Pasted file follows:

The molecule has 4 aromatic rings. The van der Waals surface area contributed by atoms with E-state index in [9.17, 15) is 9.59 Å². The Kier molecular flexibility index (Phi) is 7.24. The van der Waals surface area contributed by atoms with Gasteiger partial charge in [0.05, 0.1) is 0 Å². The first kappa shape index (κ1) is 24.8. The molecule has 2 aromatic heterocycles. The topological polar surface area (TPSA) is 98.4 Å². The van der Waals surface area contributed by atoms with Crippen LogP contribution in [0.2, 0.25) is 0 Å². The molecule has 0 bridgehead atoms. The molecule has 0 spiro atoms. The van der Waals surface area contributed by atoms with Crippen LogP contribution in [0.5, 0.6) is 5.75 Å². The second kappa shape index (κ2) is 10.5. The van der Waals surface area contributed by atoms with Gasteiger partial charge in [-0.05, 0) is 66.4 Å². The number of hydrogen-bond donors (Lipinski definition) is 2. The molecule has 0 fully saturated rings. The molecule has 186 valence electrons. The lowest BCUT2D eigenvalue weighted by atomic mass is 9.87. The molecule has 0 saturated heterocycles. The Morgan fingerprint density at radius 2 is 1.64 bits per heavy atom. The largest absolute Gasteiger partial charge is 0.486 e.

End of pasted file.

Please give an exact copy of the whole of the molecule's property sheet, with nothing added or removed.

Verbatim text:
The molecule has 4 aromatic rings. The van der Waals surface area contributed by atoms with E-state index in [9.17, 15) is 9.59 Å². The Kier molecular flexibility index (Phi) is 7.24. The van der Waals surface area contributed by atoms with Gasteiger partial charge in [0.05, 0.1) is 0 Å². The first kappa shape index (κ1) is 24.8. The molecule has 2 aromatic heterocycles. The topological polar surface area (TPSA) is 98.4 Å². The van der Waals surface area contributed by atoms with Crippen LogP contribution in [0.2, 0.25) is 0 Å². The molecule has 0 bridgehead atoms. The molecule has 0 spiro atoms. The van der Waals surface area contributed by atoms with Crippen LogP contribution in [0.5, 0.6) is 5.75 Å². The second kappa shape index (κ2) is 10.5. The van der Waals surface area contributed by atoms with Gasteiger partial charge in [-0.05, 0) is 66.4 Å². The number of hydrogen-bond donors (Lipinski definition) is 2. The molecule has 0 fully saturated rings. The molecule has 186 valence electrons. The lowest BCUT2D eigenvalue weighted by atomic mass is 9.87. The molecule has 0 saturated heterocycles. The Morgan fingerprint density at radius 2 is 1.64 bits per heavy atom. The largest absolute Gasteiger partial charge is 0.486 e.